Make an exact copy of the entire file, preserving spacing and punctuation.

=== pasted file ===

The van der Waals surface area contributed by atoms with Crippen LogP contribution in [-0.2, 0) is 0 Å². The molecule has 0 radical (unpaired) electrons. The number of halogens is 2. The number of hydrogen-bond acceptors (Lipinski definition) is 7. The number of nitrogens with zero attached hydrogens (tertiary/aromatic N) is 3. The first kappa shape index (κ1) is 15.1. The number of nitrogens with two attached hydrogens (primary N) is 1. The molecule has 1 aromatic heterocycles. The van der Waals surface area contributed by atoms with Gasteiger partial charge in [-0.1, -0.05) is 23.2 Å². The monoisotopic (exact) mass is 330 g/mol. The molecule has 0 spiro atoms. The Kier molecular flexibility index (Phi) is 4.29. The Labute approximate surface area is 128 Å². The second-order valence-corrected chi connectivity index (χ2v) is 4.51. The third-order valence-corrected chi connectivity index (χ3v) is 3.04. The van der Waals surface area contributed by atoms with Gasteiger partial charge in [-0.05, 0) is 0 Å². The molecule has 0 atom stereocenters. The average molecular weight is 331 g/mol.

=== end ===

The van der Waals surface area contributed by atoms with Crippen LogP contribution in [-0.2, 0) is 0 Å². The molecule has 0 radical (unpaired) electrons. The number of halogens is 2. The number of hydrogen-bond acceptors (Lipinski definition) is 7. The number of nitrogens with zero attached hydrogens (tertiary/aromatic N) is 3. The first kappa shape index (κ1) is 15.1. The number of nitrogens with two attached hydrogens (primary N) is 1. The molecule has 1 aromatic heterocycles. The van der Waals surface area contributed by atoms with Gasteiger partial charge in [-0.1, -0.05) is 23.2 Å². The monoisotopic (exact) mass is 330 g/mol. The molecule has 0 spiro atoms. The Kier molecular flexibility index (Phi) is 4.29. The Labute approximate surface area is 128 Å². The second-order valence-corrected chi connectivity index (χ2v) is 4.51. The third-order valence-corrected chi connectivity index (χ3v) is 3.04. The van der Waals surface area contributed by atoms with Gasteiger partial charge in [-0.05, 0) is 0 Å². The molecule has 0 atom stereocenters. The average molecular weight is 331 g/mol.